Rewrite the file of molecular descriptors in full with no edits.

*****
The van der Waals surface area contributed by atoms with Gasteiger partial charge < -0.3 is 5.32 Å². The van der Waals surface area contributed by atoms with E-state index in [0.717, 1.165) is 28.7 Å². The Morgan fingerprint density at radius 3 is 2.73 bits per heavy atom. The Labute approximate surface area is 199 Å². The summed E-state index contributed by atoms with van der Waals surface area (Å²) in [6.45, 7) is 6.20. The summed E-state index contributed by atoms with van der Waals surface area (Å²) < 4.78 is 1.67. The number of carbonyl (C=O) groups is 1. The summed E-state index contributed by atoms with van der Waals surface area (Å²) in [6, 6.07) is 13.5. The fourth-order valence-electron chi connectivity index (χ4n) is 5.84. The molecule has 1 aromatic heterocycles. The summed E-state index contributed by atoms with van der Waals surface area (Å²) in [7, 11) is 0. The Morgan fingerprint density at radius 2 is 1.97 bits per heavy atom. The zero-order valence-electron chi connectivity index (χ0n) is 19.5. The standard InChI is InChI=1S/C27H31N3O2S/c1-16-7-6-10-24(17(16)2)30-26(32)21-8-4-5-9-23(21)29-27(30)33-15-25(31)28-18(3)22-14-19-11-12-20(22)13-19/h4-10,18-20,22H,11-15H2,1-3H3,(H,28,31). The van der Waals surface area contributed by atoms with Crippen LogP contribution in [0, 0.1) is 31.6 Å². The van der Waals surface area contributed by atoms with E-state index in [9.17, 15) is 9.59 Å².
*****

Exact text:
The van der Waals surface area contributed by atoms with Gasteiger partial charge < -0.3 is 5.32 Å². The van der Waals surface area contributed by atoms with E-state index in [0.717, 1.165) is 28.7 Å². The Morgan fingerprint density at radius 3 is 2.73 bits per heavy atom. The Labute approximate surface area is 199 Å². The summed E-state index contributed by atoms with van der Waals surface area (Å²) in [6.45, 7) is 6.20. The summed E-state index contributed by atoms with van der Waals surface area (Å²) < 4.78 is 1.67. The number of carbonyl (C=O) groups is 1. The summed E-state index contributed by atoms with van der Waals surface area (Å²) in [6, 6.07) is 13.5. The fourth-order valence-electron chi connectivity index (χ4n) is 5.84. The molecule has 1 aromatic heterocycles. The summed E-state index contributed by atoms with van der Waals surface area (Å²) in [7, 11) is 0. The Morgan fingerprint density at radius 2 is 1.97 bits per heavy atom. The zero-order valence-electron chi connectivity index (χ0n) is 19.5. The standard InChI is InChI=1S/C27H31N3O2S/c1-16-7-6-10-24(17(16)2)30-26(32)21-8-4-5-9-23(21)29-27(30)33-15-25(31)28-18(3)22-14-19-11-12-20(22)13-19/h4-10,18-20,22H,11-15H2,1-3H3,(H,28,31). The van der Waals surface area contributed by atoms with Crippen LogP contribution in [0, 0.1) is 31.6 Å². The van der Waals surface area contributed by atoms with E-state index in [9.17, 15) is 9.59 Å².